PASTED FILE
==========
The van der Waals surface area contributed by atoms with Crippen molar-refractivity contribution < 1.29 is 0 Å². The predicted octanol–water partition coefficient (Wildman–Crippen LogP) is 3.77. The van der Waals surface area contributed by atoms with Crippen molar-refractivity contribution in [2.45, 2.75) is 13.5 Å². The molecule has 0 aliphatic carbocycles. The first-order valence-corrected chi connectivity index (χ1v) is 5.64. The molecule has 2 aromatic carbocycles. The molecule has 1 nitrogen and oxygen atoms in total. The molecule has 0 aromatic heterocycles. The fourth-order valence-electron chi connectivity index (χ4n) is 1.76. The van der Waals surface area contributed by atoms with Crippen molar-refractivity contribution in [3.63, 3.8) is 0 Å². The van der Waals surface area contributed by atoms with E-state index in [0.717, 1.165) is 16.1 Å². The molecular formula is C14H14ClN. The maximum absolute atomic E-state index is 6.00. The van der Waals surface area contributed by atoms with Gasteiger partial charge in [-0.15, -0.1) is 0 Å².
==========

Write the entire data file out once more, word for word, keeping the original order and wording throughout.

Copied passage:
The van der Waals surface area contributed by atoms with Crippen molar-refractivity contribution < 1.29 is 0 Å². The predicted octanol–water partition coefficient (Wildman–Crippen LogP) is 3.77. The van der Waals surface area contributed by atoms with Crippen molar-refractivity contribution in [2.45, 2.75) is 13.5 Å². The molecule has 0 aliphatic carbocycles. The first-order valence-corrected chi connectivity index (χ1v) is 5.64. The molecule has 2 aromatic carbocycles. The molecule has 1 nitrogen and oxygen atoms in total. The molecule has 0 aromatic heterocycles. The fourth-order valence-electron chi connectivity index (χ4n) is 1.76. The van der Waals surface area contributed by atoms with Crippen molar-refractivity contribution in [3.63, 3.8) is 0 Å². The van der Waals surface area contributed by atoms with E-state index in [0.717, 1.165) is 16.1 Å². The molecular formula is C14H14ClN. The maximum absolute atomic E-state index is 6.00. The van der Waals surface area contributed by atoms with Gasteiger partial charge in [-0.15, -0.1) is 0 Å².